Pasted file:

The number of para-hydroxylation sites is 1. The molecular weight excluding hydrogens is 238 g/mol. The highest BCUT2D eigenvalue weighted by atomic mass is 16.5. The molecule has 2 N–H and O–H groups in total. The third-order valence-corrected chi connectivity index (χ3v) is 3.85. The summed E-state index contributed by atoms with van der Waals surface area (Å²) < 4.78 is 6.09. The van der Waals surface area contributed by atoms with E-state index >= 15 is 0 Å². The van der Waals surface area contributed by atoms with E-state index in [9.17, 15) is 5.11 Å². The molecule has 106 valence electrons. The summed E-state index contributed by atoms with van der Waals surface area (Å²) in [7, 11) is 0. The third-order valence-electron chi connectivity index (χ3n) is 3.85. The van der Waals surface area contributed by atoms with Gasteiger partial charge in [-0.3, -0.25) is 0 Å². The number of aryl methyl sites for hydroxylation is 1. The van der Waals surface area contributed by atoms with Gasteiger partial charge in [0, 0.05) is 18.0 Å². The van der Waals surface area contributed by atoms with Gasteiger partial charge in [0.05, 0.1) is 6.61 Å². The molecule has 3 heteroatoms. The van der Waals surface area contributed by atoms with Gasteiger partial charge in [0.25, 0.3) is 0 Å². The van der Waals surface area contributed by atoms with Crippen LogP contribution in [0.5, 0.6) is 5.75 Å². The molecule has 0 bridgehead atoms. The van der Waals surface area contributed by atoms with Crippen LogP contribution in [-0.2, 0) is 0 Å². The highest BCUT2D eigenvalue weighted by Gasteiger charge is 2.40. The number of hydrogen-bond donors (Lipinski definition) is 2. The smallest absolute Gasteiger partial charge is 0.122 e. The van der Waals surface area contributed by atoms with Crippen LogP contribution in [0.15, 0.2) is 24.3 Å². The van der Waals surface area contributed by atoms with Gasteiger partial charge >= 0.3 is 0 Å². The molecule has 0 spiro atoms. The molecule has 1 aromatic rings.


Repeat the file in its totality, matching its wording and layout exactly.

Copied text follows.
The number of para-hydroxylation sites is 1. The molecular weight excluding hydrogens is 238 g/mol. The highest BCUT2D eigenvalue weighted by atomic mass is 16.5. The molecule has 2 N–H and O–H groups in total. The third-order valence-corrected chi connectivity index (χ3v) is 3.85. The summed E-state index contributed by atoms with van der Waals surface area (Å²) < 4.78 is 6.09. The van der Waals surface area contributed by atoms with E-state index >= 15 is 0 Å². The van der Waals surface area contributed by atoms with E-state index in [9.17, 15) is 5.11 Å². The molecule has 106 valence electrons. The summed E-state index contributed by atoms with van der Waals surface area (Å²) in [7, 11) is 0. The third-order valence-electron chi connectivity index (χ3n) is 3.85. The van der Waals surface area contributed by atoms with Gasteiger partial charge in [-0.3, -0.25) is 0 Å². The number of aryl methyl sites for hydroxylation is 1. The van der Waals surface area contributed by atoms with Gasteiger partial charge in [0, 0.05) is 18.0 Å². The van der Waals surface area contributed by atoms with Gasteiger partial charge in [0.05, 0.1) is 6.61 Å². The molecule has 3 heteroatoms. The van der Waals surface area contributed by atoms with Gasteiger partial charge in [0.25, 0.3) is 0 Å². The van der Waals surface area contributed by atoms with Crippen LogP contribution in [0.5, 0.6) is 5.75 Å². The molecule has 0 bridgehead atoms. The van der Waals surface area contributed by atoms with Crippen LogP contribution in [-0.2, 0) is 0 Å². The highest BCUT2D eigenvalue weighted by Gasteiger charge is 2.40. The number of hydrogen-bond donors (Lipinski definition) is 2. The smallest absolute Gasteiger partial charge is 0.122 e. The van der Waals surface area contributed by atoms with Crippen LogP contribution in [0.15, 0.2) is 24.3 Å². The van der Waals surface area contributed by atoms with Gasteiger partial charge >= 0.3 is 0 Å². The molecule has 0 spiro atoms. The molecule has 1 aromatic rings.